Nevertheless, the other significant disclaimer I must make is that I had the advantage of listening to this recording with the benefit of past experience. There is no doubt that this is complex music, the result of scrupulous attention to both the notations encountered on the music stands and the sounds on the recorded tracks. It is probably more than most listeners will be able to manage on first contact. Nevertheless, it does not take many exposures for mind to encounter familiarities as the performance peregrinates. The listener willing to let this music work its magic on its own terms is likely to be well rewarded.
Luigi Nono: La lontananza nostalgica utopica futura (1988-89)
Miranda Cuckson, violin / Christopher Burns, electronics
Produced by Christopher Burns and Richard Warp
Recording engineer: Richard Warp
Recorded at A Bloody Good Record Inc, Long Island City NY
Mixing engineer (stereo CD): Richard Warp
Mixing engineers (DTS 5.1 surround mix): Paul Special and Richard Warp
Assistant mixing engineer (DTS 5.1 surround mix): Dillon Pajunas
DTS 5.1 surround mix produced at Sonic Arts Center, CCNY, NYC
Produced for New Spectrum Recordings, NYC
Executive producer: Glenn Cornett
Composer Patricia Leonard informs us that Strangely Close, Yet Distant, her trio for viola, cello, and piano included in the New York Piano Quartet’s Songs for Mahler in the Absence of Words, has been nominated for the American Prize for Composition.
Urlicht AudioVisual congratulates Patricia along with the members of the New York Piano Quartet along with recording engineer John Baker and his team!
Another rave review for the New York Piano Quartet:
“Joseph Marx’s Quartet in the Form of a Rhapsody, to give its full name, dates from 1911, the year he also wrote his superb Rhapsody, Scherzo, and Ballade for the same forces. … Marx’s control over his resources is everywhere apparent. The piece struck me as first-rate in every respect. … We need to stop thinking of Korngold as merely a skilled vendor of Hollywood bon-bons. His chamber music not only shows a deeper aspect of his personality, but in retrospect lifts the average of his entire output. Performances of both works are terrific, completely vindicating their value.”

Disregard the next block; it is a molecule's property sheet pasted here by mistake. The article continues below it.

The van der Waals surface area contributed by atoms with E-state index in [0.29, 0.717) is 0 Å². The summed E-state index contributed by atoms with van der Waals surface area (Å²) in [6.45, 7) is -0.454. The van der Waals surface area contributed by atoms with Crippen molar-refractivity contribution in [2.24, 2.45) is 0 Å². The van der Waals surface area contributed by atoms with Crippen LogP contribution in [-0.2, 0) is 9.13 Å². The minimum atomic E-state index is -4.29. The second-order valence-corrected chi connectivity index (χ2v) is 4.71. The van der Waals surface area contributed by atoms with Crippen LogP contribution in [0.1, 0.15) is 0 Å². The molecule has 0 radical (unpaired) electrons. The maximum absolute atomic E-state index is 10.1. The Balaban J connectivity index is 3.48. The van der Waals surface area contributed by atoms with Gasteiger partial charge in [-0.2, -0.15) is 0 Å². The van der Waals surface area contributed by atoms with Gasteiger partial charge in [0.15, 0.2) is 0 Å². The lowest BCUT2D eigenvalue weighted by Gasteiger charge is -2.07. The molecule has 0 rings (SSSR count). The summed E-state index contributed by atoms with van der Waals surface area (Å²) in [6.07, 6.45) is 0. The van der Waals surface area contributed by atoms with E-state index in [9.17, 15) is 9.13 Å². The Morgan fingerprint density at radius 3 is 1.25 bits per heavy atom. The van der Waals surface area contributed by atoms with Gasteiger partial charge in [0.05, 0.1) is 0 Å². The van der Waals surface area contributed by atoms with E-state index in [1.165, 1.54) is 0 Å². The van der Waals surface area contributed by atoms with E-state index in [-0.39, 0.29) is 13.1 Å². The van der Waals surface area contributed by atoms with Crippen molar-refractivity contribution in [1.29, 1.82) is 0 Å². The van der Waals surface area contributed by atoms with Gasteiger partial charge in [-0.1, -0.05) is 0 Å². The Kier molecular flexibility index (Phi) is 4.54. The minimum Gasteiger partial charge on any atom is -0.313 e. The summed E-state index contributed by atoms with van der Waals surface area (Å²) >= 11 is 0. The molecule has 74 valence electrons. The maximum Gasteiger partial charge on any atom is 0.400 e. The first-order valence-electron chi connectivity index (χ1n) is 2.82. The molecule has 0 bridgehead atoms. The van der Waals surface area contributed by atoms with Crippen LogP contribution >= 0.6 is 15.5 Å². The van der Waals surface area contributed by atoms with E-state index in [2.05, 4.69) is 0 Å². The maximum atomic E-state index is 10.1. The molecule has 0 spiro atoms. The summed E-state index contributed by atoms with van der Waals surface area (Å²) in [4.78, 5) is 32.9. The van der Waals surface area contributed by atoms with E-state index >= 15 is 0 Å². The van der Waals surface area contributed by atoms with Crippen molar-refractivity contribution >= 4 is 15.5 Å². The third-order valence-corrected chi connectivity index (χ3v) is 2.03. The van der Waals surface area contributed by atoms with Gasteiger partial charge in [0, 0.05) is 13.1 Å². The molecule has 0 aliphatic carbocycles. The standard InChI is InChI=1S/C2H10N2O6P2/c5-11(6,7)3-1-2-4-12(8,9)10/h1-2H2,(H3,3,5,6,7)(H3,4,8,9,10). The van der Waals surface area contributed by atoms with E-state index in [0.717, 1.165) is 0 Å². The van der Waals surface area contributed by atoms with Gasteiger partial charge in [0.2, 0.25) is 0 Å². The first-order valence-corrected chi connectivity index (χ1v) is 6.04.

- Don O’Connor, American Record Guide, June 2013
“Abas pretty much is calling the shots here, and what he produces is unlike any other recording of the Brahms Piano Concerto No. 1 in D minor, Op. 15, you’ve ever heard. You can dive in pretty much anywhere, but try the opening movement, where Abas careens through startling contrasts, imperious gestures, and generally extreme phrasing. You might object that this isn’t Brahms, but rather Liszt experimenting with a slightly more classical approach to form. Yet Abas is clearly a highly charismatic player, and there is absolutely no possibility of boredom here.”
– James Manheim, All Music Guide
Brahms: Piano Concerto No.1 in d minor, Op. 15
Maestoso–Poco piu moderato (22:28)
Elisha Abas, piano
National Symphony Orchestra of Cuba Yoel Gamzou, conductor
Recorded December 9, 2009.
Produced and engineered by Andrea Tommasi.
Special thanks to Simona DeFeo, whose hard work and assistance made this recording possible.
Art direction: Andre Hilz
Copyright 2009, Elisha Abas. Issued by Urlicht AudioVisual under license from Elisha Abas.